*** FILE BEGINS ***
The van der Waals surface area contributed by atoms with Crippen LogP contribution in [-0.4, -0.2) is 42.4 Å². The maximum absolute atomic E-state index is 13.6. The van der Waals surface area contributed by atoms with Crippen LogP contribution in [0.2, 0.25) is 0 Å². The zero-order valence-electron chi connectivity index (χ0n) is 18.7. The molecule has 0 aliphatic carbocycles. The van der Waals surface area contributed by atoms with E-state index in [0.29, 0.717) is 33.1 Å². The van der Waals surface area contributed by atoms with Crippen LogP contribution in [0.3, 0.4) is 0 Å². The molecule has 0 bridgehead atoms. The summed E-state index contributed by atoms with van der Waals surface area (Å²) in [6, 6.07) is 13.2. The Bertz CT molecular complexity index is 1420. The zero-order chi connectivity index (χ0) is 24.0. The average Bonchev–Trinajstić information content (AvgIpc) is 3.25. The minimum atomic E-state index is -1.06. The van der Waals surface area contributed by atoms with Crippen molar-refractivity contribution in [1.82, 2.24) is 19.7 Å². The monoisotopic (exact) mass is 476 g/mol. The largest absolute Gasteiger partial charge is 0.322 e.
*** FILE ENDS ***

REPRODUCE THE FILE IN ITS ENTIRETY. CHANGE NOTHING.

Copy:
The van der Waals surface area contributed by atoms with Crippen LogP contribution in [-0.4, -0.2) is 42.4 Å². The maximum absolute atomic E-state index is 13.6. The van der Waals surface area contributed by atoms with Crippen LogP contribution in [0.2, 0.25) is 0 Å². The zero-order valence-electron chi connectivity index (χ0n) is 18.7. The molecule has 0 aliphatic carbocycles. The van der Waals surface area contributed by atoms with E-state index in [0.29, 0.717) is 33.1 Å². The van der Waals surface area contributed by atoms with Crippen LogP contribution in [0.3, 0.4) is 0 Å². The molecule has 0 bridgehead atoms. The summed E-state index contributed by atoms with van der Waals surface area (Å²) in [6, 6.07) is 13.2. The Bertz CT molecular complexity index is 1420. The zero-order chi connectivity index (χ0) is 24.0. The average Bonchev–Trinajstić information content (AvgIpc) is 3.25. The minimum atomic E-state index is -1.06. The van der Waals surface area contributed by atoms with Crippen molar-refractivity contribution in [1.82, 2.24) is 19.7 Å². The monoisotopic (exact) mass is 476 g/mol. The largest absolute Gasteiger partial charge is 0.322 e.